Fri 25 Oct 2013
Filed under: Ethnic Issues,Inside Burma,Military,News
Armed conflicts between government troops and armed ethnic groups could rise by 65% if a nationwide ceasefire is not followed by “political dialogue”, a member of the technical support team of the Peace-Making Work Committee warned yesterday.
“We need to have political dialogue [after the ceasefire] or the conflicts that occurred before will return and increase by 65%,” U Hla Maung Shwe said at a peace forum for nongovernmental groups in Yangon. The rules and regulations for the talks will be drafted at the peace conference planned for March of next year, he said at the 6th Civil Society Forum for Peace.
His view was echoed by U Aung Naing Oo, a member of the same team. “Some might doubt that political dialogue is necessary after a national ceasefire, but battles will not stop because an agreement has been signed,” he said.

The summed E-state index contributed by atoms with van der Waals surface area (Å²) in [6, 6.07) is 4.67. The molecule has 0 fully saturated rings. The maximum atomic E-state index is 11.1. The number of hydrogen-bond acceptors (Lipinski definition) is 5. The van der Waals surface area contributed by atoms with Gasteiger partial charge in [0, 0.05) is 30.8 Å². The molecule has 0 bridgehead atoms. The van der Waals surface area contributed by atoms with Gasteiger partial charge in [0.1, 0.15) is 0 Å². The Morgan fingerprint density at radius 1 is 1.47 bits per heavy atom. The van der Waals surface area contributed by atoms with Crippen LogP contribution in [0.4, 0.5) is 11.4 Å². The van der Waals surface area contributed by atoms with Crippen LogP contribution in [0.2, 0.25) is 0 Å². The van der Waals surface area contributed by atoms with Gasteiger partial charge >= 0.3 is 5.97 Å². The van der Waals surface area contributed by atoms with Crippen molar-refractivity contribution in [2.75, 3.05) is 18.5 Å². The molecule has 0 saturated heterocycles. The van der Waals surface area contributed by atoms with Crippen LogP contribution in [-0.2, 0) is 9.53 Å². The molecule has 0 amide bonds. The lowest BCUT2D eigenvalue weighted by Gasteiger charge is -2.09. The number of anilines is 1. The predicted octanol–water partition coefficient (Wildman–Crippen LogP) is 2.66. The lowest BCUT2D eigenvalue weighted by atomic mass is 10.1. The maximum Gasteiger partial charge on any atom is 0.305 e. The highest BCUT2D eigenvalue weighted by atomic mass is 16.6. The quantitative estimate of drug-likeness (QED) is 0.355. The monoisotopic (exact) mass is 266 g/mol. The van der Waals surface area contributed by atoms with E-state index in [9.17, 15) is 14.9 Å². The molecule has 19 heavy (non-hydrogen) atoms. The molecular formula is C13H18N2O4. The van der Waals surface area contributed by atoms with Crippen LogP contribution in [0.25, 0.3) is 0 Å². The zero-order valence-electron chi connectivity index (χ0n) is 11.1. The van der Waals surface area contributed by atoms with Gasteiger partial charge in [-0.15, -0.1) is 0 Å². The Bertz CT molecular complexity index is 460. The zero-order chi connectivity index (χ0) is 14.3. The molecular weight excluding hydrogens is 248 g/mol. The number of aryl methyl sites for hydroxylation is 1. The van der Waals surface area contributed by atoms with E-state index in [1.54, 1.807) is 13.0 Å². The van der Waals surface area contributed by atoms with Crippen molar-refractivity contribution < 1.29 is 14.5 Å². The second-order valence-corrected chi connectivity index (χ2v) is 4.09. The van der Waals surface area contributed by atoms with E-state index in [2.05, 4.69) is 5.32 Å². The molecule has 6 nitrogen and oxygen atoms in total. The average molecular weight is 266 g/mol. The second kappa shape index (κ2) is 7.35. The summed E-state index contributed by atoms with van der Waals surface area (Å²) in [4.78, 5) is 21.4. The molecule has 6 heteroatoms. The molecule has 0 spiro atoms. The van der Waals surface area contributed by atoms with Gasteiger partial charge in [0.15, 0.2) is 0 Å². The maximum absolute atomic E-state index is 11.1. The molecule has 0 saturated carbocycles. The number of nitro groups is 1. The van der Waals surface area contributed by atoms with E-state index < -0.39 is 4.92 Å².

The ceasefire agreement has to be followed by political talks to make it “strong and long lasting”, U Aung Naing Oo added. He said more information on the political dialogue will be announced in November, after the ceasefire is signed.
U Naing Ngway Thein, chairman of Mon National Democratic Party, also stressed the need for more talks after the ceasefire is signed. Without political dialogue, ethnic groups will rearm and conflict will escalate, he said.
Leaders of armed ethnic groups will meet with members of the Peace-Making Work Committee at a summit in Kachin State’s Laiza Township from 29-31 October to sign a nationwide ceasefire. This will be followed by a 3 November meeting to review the process.
The Peace-Making Work Committee has signed ceasefire agreements with 16 armed ethnic groups and held more than 130 rounds of peace talks.
Establishing peace with armed ethnic groups has been a priority of the quasi-civilian government of President Thein Sein. Individual ceasefire agreements have been reached with all armed ethnic groups, though conflict continues in Kachin and Shan states.